Solar Sam,
Per the reference to wildfire response in your first comment, you do realize that Los Angeles has a Municipal electric utility, right? Large, successful municipal utilities can be found across the country. Almost all are highly valued by their citizen-owners. Only in a far right wing wacko land like C. Springs are so many anxious to cleanse themselves of the sin of a City Owned Enterprise, despite its many benefits.

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Posted by Cajun on 10/26/2012 at 3:56 PM

So I wonder, how will selling a crown jewel of the city for a one time shot of cash benefit the citizens in the long run? Is it better than a constant annual stream of cash direct to the city's coffers ($31 million this year) with no "middleman" (i.e. shareholders)? I doubt it. And could the Koch brothers, who provided campaign funding to Mayor Bach, be involved?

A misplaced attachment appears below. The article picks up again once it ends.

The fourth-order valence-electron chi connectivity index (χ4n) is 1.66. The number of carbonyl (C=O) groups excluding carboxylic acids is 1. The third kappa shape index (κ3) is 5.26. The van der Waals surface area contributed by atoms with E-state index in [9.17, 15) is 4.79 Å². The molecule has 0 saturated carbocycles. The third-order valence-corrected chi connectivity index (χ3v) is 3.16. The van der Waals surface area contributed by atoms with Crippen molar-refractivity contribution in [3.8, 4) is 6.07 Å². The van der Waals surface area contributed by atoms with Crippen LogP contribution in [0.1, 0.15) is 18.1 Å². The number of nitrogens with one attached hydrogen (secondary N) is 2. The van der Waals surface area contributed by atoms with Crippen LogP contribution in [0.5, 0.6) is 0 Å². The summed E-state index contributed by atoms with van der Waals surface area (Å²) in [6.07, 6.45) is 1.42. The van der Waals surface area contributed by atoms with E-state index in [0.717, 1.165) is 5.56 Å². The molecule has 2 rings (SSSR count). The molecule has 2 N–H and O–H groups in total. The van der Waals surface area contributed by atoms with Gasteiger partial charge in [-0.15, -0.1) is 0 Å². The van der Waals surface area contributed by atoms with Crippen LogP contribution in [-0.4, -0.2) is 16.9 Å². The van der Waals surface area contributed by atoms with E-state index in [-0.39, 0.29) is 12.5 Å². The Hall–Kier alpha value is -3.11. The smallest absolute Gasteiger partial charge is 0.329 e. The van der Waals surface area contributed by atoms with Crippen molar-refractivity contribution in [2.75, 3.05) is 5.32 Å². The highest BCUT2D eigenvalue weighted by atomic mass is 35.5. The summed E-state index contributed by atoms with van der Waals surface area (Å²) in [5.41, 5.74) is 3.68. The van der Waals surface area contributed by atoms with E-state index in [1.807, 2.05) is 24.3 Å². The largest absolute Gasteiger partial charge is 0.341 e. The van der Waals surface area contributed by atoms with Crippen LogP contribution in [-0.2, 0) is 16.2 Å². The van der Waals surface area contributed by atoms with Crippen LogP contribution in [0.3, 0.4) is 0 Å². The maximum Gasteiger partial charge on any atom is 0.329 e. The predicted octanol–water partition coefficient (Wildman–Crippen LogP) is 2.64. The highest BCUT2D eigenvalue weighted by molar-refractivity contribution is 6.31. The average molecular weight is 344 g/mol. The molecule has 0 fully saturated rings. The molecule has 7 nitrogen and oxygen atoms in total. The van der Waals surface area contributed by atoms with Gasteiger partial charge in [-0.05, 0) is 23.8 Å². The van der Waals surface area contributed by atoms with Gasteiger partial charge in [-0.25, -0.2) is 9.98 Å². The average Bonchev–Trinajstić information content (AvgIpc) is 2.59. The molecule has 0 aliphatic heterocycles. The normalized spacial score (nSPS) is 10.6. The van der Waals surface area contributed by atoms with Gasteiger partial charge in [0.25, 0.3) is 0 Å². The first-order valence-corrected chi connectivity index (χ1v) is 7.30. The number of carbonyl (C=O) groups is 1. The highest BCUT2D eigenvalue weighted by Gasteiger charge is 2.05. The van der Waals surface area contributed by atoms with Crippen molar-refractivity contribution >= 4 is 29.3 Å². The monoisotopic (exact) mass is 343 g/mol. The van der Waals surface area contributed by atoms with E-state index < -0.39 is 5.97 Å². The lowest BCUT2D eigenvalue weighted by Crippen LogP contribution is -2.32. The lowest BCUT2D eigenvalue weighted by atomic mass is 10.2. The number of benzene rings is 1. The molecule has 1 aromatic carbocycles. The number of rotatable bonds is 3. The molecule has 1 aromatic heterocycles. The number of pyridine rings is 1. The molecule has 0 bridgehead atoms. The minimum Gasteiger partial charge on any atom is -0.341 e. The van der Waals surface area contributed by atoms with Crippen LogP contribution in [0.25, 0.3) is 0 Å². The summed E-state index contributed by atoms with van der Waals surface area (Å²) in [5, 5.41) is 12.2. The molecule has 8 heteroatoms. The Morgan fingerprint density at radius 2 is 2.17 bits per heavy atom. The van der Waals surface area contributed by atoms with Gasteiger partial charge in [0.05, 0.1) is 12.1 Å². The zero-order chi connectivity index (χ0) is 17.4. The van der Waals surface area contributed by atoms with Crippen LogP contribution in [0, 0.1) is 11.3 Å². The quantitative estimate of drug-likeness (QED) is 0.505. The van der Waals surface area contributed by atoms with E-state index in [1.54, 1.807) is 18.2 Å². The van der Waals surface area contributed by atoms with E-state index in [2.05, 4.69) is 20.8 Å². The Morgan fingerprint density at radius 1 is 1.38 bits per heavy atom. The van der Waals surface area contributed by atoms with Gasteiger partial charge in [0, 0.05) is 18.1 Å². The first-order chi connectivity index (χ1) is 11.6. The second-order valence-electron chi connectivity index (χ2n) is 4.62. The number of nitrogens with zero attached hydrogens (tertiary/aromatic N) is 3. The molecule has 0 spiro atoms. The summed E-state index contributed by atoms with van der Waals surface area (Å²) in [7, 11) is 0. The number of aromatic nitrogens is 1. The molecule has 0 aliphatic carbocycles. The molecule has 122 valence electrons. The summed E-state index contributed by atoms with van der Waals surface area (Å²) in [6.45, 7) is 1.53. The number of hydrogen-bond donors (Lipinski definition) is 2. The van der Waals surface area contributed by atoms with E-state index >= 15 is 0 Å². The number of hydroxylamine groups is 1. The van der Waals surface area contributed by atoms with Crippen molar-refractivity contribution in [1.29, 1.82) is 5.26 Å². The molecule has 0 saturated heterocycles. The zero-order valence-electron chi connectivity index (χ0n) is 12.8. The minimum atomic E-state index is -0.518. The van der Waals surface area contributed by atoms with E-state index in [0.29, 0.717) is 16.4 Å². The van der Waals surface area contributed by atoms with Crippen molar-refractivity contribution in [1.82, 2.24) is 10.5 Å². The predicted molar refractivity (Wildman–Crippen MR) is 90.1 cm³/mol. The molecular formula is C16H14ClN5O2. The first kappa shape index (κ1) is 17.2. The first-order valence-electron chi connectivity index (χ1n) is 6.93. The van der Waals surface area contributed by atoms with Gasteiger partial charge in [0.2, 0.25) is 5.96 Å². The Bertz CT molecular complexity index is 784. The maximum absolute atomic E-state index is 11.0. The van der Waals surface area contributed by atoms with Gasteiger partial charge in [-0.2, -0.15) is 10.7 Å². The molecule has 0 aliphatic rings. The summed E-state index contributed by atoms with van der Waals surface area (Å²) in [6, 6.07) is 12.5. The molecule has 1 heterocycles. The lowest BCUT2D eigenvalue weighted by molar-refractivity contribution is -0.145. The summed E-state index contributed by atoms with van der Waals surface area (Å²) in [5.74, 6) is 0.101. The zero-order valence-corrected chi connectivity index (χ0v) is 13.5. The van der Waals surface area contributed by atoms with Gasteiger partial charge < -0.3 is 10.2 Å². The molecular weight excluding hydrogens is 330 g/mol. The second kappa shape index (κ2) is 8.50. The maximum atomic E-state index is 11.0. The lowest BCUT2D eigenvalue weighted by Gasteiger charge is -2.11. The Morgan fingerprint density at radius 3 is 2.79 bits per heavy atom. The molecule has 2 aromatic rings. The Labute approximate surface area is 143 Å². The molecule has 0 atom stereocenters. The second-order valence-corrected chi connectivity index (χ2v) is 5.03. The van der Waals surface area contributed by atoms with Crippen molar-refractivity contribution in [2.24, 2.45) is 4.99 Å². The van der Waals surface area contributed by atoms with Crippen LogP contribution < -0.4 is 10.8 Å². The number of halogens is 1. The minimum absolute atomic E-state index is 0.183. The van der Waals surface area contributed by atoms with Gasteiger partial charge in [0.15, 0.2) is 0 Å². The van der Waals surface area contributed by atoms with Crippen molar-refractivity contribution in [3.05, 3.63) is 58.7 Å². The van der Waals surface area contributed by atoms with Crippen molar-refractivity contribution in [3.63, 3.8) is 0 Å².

How do constant rate hikes needed to pay distant shareholders concerned only with investment returns benefit our community?

In terms of service and rates, there is a similar situation in Pasadena CA and surrounding communities. Pasadena, like Colorado Springs, owns their electric company. Surrounding communities recieve power from an IOU. During a recent Santa Ana windstorm considerable damage occured. Who had the least amount of damage and fastest restoral of service? Why you guessed it, Pasadena with its city owned utility. For more information, see these articles written by Dr. John Grula in the Pasadena weekly.

http://www.pasadenaweekly.com/cms/story/de…

http://www.pasadenaweekly.com/cms/story/de…

http://www.pasadenaweekly.com/cms/story/de…

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Posted by ColoSpgsNative64 on 10/26/2012 at 8:05 PM

The utilities were turned off by direction of the mayor and there was no water to keep 346 houses from burning...right, good job utilities department.

And the fire started when The DEA decided to burn some pot...so that is where everyone should look to cover their bank costs.

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Posted by TejonTech on 10/26/2012 at 11:01 PM